Monday, March 30, 2015

Review: "Kill La Kill"

Take all the elements that make male, anime fanboys drool; isolate, refine and purify them into a thick paste; subject this paste to intense heat; repeatedly distill the congealed sludge this produces in a seven-stage process, separating all solid material; pulverize the resulting dust-like powder; then compress the fine residue into a rock-like bolus. What you're looking at is anime crack. Or Kill La Kill ...

Because Kill La Kill is anime crack.

The setting is a lunatic dystopia in a vaguely defined near future or alternate history somewhere in Japan. A crappy city exists in a subservient, dependent, quasi-feudal relationship to a fascist private school at its core. Said school is basically Battle Royale with a lunch room. We're talking a Machiavellian, back-stabbing, infighting war of all-against-all, in which various crazy-competitive cliques, clubs and factions fight to climb to the top of the school hierarchy. The key to the climb is your uniform, kids! Not just a status symbol. Uniforms give you powers. The better the uniform, the more powers you have. (Later on, we discover the uniforms are symbiotic/parasitic alien life forms.)

So that's how this world works. But Ryuko Matoi -- a pissed off girl at the edge of 17 -- steps into the scene and upsets the social order. Her weapon: a giant pair of scissors. (Or half a pair, which I guess is a sciss.) Revenge is her chief elective. She's looking for the man and/or woman who killed her father, and is ready to fight here way to the top of the pyramid to get it. She also befriends a goofy family in the city for occasional side-trips for comic relief.

The secret of Ryuko's power is an unstoppable, self-aware uniform that beats anything the school's got. How's she put it on? Well, uh, it sorta puts her on. Imagine the transformation scene from Sailor Moon as story-boarded by Humbert Humbert. The garment adheres to her in a sexed up, grabbastic, rapey embrace full of jiggling cleavage and strappy things snapping in place over pudenda. (Hey, the thing's got one eye, so what does that tell you?) It's a parody of fan service, yep. But it's also bloody well fan service. (You could say the same thing about the whole damn show.)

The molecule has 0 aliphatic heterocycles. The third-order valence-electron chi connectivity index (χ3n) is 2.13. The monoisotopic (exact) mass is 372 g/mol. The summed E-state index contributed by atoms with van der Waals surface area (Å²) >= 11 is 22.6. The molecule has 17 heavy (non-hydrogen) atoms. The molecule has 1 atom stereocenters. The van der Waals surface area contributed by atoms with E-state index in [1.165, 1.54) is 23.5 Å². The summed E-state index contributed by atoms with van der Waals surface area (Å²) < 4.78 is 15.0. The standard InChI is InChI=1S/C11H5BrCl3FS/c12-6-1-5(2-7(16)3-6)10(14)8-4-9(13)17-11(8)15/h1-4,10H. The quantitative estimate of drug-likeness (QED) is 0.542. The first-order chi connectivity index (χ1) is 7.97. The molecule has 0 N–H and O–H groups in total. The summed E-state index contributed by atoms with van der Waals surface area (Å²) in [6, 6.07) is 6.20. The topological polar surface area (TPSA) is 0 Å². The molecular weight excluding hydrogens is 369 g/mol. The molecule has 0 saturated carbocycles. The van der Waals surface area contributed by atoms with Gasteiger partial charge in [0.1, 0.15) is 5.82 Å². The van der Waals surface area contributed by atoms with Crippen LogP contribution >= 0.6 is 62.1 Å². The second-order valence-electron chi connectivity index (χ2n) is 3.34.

The series clues you in on these basis points in the first few episodes. After that, the minor characters,   backstories, flashbacks, subplots, plot twists, reversals and complications start multiplying like the microorganism in The Andromeda Strain. Don't worry about it. Basically, the characters spend most of their time fighting. Anime crack to be sure.

But it's top quality crack.

Gurren Lagann and Kazuki Nakashima are the brains behind this wretched excess -- two refugees from Studio Gainax who opened up their own anime studio, namely Trigger. Hiroyuki Imaishi directs; Gurren Lagann writes. They seem to be mocking Gainax' utopian aspirations, Neon Genesis Evangelion especially. (Instead of giant robot suits, school uniforms. Har-de-har.) The show also hinges on punning word play: the Japanese words for "fashion" and "fascism" sound almost exactly the same. Clever jokes aside, there seems to be real thought (and historical knowledge) about the way fascism actually works. Hitler liked to set up redundant organizations fighting for the same turf. He was also into kicky boots and killer uniforms.

Like any good parody, the series mocks the conventions of its genre -- while still delivering a good story in terms of that genre. (Blazing Saddles still worked as a western; Young Frankenstein was a great horror flick Hey, both Mel Brooks movies, but you get the idea.) Kill La Kill works so well, in fact, that it's hard to triangulate what it's mocking. My guess is the notion of a hypersexualized, ultraviolent babe as a symbol of female empowerment. English major crap to be sure. If I can think of something better, I'll let you know.

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